Women are less likely to apply for jobs if they feel they are not 100% qualified to do the role. Men, on the other hand, are happy to apply if they feel they are 60% qualified. Make the focus of your ad about what your applicants can achieve whilst working for your company rather than the list of qualifications and experience you are looking for before they can apply.
Also, women are deterred from applying for roles where the language in the job ad is seen as masculine because they feel it is more of a role for men. Some examples of (perceived) male-coded words are:
Meanwhile, there could be vocabulary in your job ad that is discouraging men from applying because they see your role as a female role. Examples of words that could give this impression are:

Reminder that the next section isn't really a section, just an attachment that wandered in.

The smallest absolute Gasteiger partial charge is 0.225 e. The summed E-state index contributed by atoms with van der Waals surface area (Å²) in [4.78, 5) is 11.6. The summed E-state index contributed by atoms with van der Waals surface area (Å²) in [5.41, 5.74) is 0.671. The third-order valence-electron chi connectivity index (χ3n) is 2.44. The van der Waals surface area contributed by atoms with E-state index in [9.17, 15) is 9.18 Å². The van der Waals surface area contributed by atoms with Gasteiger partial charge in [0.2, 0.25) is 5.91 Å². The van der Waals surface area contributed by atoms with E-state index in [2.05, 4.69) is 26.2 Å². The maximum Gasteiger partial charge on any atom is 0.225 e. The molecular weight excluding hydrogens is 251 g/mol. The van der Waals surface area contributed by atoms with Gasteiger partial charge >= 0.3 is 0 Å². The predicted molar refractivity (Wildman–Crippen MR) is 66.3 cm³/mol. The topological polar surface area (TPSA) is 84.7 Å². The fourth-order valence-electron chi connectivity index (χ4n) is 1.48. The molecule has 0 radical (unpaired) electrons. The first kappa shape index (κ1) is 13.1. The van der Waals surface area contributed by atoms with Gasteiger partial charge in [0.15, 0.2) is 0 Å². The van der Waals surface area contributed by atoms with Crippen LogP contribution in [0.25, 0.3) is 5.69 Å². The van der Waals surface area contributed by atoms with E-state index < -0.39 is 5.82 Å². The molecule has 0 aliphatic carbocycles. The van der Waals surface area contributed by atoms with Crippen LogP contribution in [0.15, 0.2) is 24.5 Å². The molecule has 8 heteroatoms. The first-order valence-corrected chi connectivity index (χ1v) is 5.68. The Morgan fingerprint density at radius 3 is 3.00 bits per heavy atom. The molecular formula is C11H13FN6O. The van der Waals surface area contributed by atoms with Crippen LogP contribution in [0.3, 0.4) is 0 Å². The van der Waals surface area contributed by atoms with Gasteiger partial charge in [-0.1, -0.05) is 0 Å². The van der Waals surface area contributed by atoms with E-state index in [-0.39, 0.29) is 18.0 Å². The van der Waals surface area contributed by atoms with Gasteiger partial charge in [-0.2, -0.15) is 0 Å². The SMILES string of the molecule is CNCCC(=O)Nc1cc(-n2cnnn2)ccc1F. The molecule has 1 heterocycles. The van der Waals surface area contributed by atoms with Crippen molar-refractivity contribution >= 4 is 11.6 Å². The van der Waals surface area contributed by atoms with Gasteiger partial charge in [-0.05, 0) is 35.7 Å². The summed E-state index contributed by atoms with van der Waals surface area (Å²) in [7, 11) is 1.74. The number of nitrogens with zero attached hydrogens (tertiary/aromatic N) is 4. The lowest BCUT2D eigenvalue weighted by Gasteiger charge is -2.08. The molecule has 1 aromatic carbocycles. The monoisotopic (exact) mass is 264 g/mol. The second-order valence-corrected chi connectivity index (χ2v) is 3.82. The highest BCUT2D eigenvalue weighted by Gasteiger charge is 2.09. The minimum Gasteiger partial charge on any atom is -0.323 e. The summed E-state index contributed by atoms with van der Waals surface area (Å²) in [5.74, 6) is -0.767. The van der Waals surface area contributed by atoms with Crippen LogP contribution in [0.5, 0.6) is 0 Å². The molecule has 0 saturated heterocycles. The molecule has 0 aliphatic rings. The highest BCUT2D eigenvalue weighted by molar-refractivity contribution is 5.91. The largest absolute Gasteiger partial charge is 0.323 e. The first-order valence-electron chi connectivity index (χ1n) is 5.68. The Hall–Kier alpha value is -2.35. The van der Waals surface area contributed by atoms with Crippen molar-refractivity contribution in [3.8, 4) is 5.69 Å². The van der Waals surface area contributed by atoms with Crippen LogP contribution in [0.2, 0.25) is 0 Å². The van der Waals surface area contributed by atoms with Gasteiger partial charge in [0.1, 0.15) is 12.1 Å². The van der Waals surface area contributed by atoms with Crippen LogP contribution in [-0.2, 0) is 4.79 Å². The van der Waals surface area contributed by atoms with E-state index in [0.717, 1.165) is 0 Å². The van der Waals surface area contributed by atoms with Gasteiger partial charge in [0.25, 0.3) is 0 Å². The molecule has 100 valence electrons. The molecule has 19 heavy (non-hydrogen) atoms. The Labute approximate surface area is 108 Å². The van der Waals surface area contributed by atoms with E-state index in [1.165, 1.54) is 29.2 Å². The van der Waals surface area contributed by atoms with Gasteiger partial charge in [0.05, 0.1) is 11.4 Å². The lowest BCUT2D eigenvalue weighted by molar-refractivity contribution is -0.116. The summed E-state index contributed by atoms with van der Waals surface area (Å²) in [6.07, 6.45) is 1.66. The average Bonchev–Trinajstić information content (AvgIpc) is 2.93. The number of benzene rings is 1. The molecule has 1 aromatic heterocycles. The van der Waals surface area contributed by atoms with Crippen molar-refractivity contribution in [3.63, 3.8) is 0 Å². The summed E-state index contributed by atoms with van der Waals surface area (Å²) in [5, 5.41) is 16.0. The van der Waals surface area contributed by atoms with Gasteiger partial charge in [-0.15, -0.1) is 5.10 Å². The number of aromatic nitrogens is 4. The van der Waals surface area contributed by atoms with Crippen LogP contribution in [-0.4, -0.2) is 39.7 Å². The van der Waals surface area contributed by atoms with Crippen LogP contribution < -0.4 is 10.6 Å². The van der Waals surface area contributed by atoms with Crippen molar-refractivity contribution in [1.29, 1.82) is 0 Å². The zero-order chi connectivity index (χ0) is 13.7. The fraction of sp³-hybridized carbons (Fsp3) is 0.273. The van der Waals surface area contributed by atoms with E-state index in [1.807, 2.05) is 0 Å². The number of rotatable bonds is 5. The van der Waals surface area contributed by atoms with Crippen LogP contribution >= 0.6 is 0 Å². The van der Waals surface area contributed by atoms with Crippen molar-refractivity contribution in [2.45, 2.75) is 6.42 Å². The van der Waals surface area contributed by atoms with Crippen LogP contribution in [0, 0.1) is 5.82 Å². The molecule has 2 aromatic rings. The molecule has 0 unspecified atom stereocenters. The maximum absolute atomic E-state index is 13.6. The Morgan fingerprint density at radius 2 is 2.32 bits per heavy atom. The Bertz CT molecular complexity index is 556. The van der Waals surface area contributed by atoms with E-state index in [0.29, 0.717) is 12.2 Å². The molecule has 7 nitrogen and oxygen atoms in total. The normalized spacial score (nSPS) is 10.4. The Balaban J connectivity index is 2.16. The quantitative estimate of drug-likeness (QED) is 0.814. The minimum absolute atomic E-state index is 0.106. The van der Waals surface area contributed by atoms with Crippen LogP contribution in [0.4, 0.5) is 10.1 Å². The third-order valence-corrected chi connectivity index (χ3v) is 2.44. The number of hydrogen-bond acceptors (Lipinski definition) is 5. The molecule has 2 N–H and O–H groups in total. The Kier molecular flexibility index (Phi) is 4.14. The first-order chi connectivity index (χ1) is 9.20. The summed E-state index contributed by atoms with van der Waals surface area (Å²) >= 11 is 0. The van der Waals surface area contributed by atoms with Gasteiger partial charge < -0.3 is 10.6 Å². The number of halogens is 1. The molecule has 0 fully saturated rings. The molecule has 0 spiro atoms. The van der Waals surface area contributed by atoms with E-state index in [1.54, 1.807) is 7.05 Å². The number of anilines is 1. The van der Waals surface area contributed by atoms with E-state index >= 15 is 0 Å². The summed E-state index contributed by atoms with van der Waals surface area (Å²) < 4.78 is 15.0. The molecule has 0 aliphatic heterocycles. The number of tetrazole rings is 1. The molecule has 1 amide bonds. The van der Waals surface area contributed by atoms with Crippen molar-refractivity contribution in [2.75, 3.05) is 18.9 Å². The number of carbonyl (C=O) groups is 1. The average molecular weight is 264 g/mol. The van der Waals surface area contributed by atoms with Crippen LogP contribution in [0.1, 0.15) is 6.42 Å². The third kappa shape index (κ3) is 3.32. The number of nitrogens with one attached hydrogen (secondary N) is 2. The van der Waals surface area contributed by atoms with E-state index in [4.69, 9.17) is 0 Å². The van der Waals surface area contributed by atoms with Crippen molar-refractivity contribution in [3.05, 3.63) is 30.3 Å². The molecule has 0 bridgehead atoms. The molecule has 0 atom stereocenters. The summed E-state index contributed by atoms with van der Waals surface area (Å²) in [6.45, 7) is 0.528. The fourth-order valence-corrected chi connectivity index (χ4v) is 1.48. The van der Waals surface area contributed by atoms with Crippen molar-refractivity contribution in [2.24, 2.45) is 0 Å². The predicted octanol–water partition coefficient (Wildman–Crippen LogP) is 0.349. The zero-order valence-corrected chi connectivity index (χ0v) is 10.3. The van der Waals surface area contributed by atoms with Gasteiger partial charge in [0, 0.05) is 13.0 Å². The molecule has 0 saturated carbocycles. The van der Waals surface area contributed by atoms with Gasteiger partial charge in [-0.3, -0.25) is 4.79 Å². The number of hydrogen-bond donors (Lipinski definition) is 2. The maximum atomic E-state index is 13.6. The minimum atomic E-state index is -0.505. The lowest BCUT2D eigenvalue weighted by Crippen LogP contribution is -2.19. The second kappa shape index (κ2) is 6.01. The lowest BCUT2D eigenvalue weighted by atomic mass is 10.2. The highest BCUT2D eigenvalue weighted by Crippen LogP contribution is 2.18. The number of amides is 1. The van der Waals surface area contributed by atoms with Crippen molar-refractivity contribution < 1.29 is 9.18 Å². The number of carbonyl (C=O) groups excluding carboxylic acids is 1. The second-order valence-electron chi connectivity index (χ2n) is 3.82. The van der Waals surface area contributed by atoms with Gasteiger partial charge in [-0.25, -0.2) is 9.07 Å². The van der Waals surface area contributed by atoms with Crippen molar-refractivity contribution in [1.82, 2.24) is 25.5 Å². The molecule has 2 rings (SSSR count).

The wording of your job ad is therefore important as you are missing out on a lot of the best young talent out there before the application stage and you are limiting your chances of creating a more gender diverse workplace.
Have An Interview Team
Unconscious bias can also occur at interview level when you are recruiting young graduates and school leavers. Depending on the size of your company, it can prove useful to have a team of interviewers rather than just one person so that you have a diverse range of views.
A structured set of questions will mean each candidate will be asked the same things regardless of their gender and your team can then discuss who they think is the best person for the job. Your team of interviewers should be as diverse as possible so that you have a range of viewpoints as to why a candidate should or should not be offered the role.